Current evidence suggests that chronic inflammation contributes to the development of coronary artery disease (CAD). Interestingly, exercise may constitute a method of reducing inflammation in this patient population. As such, this systematic review and meta-analysis examined the evidence generated by randomised studies that investigated the effect of exercise on inflammatory biomarkers in CAD. Literature was sought from various sources. Outcomes were pooled in a random-effects model to calculate standardised mean differences (SMD) with 95% confidence intervals (CI). Twenty-five studies were reviewed; post-intervention C-reactive protein (SMD: −0.55 (95% CI: −0.93, −0.16), P = 0.005), fibrinogen (SMD: −0.52 (95% CI: −0.74, −0.29, P = <0.00001)), and von Willebrand factor (SMD: −1.57 (95% CI: −2.23, −0.92), P = <0.00001) values were significantly lower in exercise groups compared to controls. In addition, qualitative analyses identified evidence that supports a beneficial effect of exercise on these acute-phase reactants. However, the impact of exercise on anti–inflammatory cytokines, adhesion molecules, and chemokines is equivocal, which may be attributed to a paucity of research. Nevertheless, the findings of this review suggest that exercise induces an anti–inflammatory effect in CAD patients. Although, the quality of evidence needs to be improved by further randomised studies with high methodological qualities and large sample sizes.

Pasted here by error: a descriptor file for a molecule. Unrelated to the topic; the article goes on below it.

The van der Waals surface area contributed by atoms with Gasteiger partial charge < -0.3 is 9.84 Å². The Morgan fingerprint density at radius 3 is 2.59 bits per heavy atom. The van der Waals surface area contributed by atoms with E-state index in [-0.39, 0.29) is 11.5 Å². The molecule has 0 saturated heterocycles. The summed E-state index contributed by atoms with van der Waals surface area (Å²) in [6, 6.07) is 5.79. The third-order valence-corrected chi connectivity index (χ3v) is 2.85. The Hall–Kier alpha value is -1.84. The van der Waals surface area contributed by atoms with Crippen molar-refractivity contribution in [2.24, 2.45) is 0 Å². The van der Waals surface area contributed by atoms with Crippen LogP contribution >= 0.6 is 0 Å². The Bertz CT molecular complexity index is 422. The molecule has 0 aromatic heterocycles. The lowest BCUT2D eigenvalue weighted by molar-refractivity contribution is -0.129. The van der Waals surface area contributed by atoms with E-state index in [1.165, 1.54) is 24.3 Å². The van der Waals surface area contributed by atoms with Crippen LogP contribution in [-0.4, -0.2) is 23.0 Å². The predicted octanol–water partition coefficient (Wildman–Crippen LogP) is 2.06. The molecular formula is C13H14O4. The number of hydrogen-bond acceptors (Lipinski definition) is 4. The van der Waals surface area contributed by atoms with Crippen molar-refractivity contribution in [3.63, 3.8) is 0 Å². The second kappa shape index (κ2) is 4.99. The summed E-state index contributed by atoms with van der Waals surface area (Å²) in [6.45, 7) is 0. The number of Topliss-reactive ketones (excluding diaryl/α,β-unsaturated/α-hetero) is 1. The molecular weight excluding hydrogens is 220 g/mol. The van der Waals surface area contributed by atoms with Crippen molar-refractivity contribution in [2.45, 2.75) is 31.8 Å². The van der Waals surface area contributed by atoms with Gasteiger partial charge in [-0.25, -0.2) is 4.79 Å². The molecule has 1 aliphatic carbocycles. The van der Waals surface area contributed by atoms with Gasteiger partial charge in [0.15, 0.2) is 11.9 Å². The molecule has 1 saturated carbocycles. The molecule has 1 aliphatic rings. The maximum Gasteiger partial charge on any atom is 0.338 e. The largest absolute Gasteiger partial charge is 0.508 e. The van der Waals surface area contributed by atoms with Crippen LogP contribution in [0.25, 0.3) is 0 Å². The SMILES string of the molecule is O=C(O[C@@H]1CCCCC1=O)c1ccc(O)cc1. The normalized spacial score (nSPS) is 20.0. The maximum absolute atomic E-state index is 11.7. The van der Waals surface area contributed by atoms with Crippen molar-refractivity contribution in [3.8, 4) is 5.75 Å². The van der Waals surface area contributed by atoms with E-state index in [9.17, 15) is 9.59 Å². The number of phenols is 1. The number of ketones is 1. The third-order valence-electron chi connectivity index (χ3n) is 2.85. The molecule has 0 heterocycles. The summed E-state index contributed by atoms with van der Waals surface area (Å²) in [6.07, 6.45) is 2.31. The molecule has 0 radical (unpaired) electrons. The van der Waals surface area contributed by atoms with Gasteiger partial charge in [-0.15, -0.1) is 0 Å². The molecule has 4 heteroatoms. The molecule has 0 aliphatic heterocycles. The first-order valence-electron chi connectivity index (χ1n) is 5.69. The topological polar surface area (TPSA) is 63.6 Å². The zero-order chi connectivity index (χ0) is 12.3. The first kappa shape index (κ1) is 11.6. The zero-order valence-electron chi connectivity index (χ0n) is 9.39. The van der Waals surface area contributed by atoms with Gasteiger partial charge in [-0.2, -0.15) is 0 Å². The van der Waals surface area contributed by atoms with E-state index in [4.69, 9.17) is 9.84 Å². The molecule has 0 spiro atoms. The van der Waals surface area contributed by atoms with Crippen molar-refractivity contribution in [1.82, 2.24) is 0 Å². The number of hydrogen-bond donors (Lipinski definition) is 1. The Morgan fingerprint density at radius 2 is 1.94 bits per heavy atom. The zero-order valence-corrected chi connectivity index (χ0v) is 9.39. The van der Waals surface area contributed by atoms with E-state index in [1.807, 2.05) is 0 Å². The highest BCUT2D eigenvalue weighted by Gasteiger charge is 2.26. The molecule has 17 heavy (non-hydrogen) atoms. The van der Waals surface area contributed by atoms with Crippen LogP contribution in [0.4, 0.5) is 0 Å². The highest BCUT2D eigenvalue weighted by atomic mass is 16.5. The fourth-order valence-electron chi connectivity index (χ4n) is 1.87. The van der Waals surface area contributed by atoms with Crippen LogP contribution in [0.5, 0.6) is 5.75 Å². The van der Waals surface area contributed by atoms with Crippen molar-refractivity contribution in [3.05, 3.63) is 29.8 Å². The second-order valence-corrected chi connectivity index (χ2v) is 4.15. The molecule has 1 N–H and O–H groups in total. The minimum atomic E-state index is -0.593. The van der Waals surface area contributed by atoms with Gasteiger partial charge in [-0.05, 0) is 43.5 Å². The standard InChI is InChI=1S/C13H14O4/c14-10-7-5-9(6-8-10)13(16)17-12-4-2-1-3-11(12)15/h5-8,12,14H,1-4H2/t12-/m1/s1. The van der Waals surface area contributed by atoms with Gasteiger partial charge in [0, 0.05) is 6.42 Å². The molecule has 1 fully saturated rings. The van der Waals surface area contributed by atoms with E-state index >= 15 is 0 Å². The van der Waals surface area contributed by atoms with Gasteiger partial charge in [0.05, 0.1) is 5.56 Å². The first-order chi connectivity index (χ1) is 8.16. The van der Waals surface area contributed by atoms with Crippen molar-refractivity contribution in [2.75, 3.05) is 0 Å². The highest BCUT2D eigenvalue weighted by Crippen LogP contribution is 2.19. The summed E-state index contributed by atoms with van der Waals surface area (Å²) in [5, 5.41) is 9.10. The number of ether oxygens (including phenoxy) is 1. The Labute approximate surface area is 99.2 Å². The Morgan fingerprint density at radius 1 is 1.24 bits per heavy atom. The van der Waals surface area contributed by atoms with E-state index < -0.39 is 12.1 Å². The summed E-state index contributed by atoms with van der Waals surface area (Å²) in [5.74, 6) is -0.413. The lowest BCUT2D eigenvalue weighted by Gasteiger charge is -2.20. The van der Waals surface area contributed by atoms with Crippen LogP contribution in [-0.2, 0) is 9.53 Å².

- coronary artery disease
- systematic review